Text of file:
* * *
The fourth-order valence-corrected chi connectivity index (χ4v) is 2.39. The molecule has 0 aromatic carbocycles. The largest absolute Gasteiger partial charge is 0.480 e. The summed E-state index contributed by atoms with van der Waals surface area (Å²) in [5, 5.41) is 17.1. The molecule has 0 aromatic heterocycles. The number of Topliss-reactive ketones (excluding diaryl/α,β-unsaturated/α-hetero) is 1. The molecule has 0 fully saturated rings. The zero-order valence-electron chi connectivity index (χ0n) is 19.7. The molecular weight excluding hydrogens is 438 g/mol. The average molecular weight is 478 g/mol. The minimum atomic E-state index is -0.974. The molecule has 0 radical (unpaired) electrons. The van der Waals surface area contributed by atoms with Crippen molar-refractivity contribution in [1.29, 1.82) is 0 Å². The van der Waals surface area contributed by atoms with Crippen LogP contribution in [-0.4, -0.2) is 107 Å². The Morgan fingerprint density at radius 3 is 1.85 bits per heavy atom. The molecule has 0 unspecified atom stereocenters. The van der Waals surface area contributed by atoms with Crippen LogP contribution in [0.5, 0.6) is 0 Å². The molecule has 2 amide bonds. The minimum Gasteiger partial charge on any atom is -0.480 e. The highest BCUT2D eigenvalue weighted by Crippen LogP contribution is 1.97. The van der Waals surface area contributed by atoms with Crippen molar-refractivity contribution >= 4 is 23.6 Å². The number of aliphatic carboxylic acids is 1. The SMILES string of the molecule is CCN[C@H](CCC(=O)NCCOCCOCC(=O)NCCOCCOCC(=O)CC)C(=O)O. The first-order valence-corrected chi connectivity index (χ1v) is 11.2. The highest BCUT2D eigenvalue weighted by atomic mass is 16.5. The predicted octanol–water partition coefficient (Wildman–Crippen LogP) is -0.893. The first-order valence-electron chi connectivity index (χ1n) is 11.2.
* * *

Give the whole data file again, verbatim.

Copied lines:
The fourth-order valence-corrected chi connectivity index (χ4v) is 2.39. The molecule has 0 aromatic carbocycles. The largest absolute Gasteiger partial charge is 0.480 e. The summed E-state index contributed by atoms with van der Waals surface area (Å²) in [5, 5.41) is 17.1. The molecule has 0 aromatic heterocycles. The number of Topliss-reactive ketones (excluding diaryl/α,β-unsaturated/α-hetero) is 1. The molecule has 0 fully saturated rings. The zero-order valence-electron chi connectivity index (χ0n) is 19.7. The molecular weight excluding hydrogens is 438 g/mol. The average molecular weight is 478 g/mol. The minimum atomic E-state index is -0.974. The molecule has 0 radical (unpaired) electrons. The van der Waals surface area contributed by atoms with Crippen molar-refractivity contribution in [1.29, 1.82) is 0 Å². The van der Waals surface area contributed by atoms with Crippen LogP contribution in [-0.4, -0.2) is 107 Å². The Morgan fingerprint density at radius 3 is 1.85 bits per heavy atom. The molecule has 0 unspecified atom stereocenters. The van der Waals surface area contributed by atoms with Crippen LogP contribution in [0.5, 0.6) is 0 Å². The molecule has 2 amide bonds. The minimum Gasteiger partial charge on any atom is -0.480 e. The highest BCUT2D eigenvalue weighted by Crippen LogP contribution is 1.97. The van der Waals surface area contributed by atoms with Crippen molar-refractivity contribution >= 4 is 23.6 Å². The number of aliphatic carboxylic acids is 1. The SMILES string of the molecule is CCN[C@H](CCC(=O)NCCOCCOCC(=O)NCCOCCOCC(=O)CC)C(=O)O. The first-order valence-corrected chi connectivity index (χ1v) is 11.2. The highest BCUT2D eigenvalue weighted by atomic mass is 16.5. The predicted octanol–water partition coefficient (Wildman–Crippen LogP) is -0.893. The first-order valence-electron chi connectivity index (χ1n) is 11.2.